Alternate Reality: The NFL Without A Draft

James Lang-US PRESSWIRE

If you are a Dallas Cowboys fans, free agency has been like watching your neighbor bring home a shiny new Ferrari while you are tinkering with your ten-year-old Chevy, trying to get another 10,000 miles out of it. So just for fun, try imagining what it would be like to not have a college draft in the NFL - but something very, very different to keep it "fair".

The annual NFL draft is the highlight of the offseason. We watch video, do mock drafts, analyze and argue leading up to it, then we analyze what the teams actually do, agonize over perceived mistakes or celebrate clever acquisitions. And this year, with the Dallas Cowboys sitting on the sidelines of free agency with no money to spend (at least not yet), we, as fans of the team, are even more focused on the upcoming show than normal.

But what if there were no draft?

It is not like it has to be done the way the NFL does it. The real purpose of the draft is to restrict freedom of movement and create parity, so a few rich franchise owners cannot corral talent, and the most inept organizations get the pick of the talent pool coming out college every year. It is a strange creature, in many ways.

If you did not have such a system, how would teams acquire talent coming out of college? You could always just make it a free for all, but that just seems full of problems. And being a sci fi and comic book fanboy from way back, I have always enjoyed the concept of parallel worlds where things work differently. So I got to thinking.

A long time ago, I saw a proposal to create a link between NFL teams and colleges. Instead of going though a draft where teams would select from the entire pool of available former college players, each NFL team would be linked to a handful of schools, and they would have exclusive rights to the players from those schools.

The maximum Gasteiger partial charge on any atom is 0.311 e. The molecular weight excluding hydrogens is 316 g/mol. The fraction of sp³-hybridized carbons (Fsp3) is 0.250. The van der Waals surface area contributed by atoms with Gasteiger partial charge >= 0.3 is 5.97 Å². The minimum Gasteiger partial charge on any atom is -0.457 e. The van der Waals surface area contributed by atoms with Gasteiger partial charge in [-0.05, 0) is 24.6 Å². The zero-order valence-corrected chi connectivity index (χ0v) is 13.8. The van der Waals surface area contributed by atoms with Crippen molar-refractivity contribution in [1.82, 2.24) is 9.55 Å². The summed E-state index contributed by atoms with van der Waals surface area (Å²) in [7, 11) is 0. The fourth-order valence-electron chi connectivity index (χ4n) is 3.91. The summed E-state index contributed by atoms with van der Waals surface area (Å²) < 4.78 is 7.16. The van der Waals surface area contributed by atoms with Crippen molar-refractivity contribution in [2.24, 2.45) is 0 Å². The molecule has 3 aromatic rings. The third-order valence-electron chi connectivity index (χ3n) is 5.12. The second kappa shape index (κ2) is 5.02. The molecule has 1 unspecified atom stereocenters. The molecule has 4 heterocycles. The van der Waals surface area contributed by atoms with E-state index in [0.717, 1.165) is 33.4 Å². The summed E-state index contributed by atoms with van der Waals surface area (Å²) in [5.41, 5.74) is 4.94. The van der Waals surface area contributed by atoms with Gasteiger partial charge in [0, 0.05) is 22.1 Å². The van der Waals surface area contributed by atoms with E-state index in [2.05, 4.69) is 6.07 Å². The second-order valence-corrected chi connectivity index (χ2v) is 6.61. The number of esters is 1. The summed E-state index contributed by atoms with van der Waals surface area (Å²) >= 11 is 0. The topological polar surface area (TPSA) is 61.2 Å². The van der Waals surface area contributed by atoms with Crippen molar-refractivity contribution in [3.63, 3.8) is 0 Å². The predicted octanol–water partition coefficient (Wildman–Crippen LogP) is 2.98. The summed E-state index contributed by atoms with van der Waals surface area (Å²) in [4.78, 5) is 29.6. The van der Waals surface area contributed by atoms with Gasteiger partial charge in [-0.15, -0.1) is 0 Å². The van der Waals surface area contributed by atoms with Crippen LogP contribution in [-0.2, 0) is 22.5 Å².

So let me propose an alternate NFL universe, where each team has three schools from which it will be able to bring in as many or as few players as it wants to.

Now, you cannot have a permanent assignment, or some NFL teams would clearly be stuck in long term obscurity. But to start, it would probably make sense to link the teams geographically as much as possible. And if you don't see that as making sense, then just consider it an arbitrary decision. Obviously, you can't just start drawing circles around NFL cities and come up with a distribution of schools that way. The NFL teams are concentrated somewhat to the Northeast part of the country, while the college talent is skewed more to the south and west.

So, after setting up one team that was close to the NFL clubs, there will have to be some geographical mismatches. I sat and came up with this distribution of the three college programs to associate with each NFL team. I did try to balance out the talent level a little, and imagined a little horsetrading that would have gone on in setting up an initial list. For instance, I figured the Dallas Cowboys and the Houston Texans would have negotiated the Texas - Texas A&M division of spoils (possibly coming down to a coin toss, since each already had a "hometown" school in the fold, and maybe just a little interest in a recent Heisman Trophy winner). I also saw Roger Mara pitching an absolute fit unless he got some kind of power team, thus the oddity of Alabama being assigned to the New York Giants. This is hardly equitable, but it is meant to be a starting point. (The first school is always geographically close. After that, I tried to stay somewhat local, but obviously had to violate that as early as the second choice for some teams.)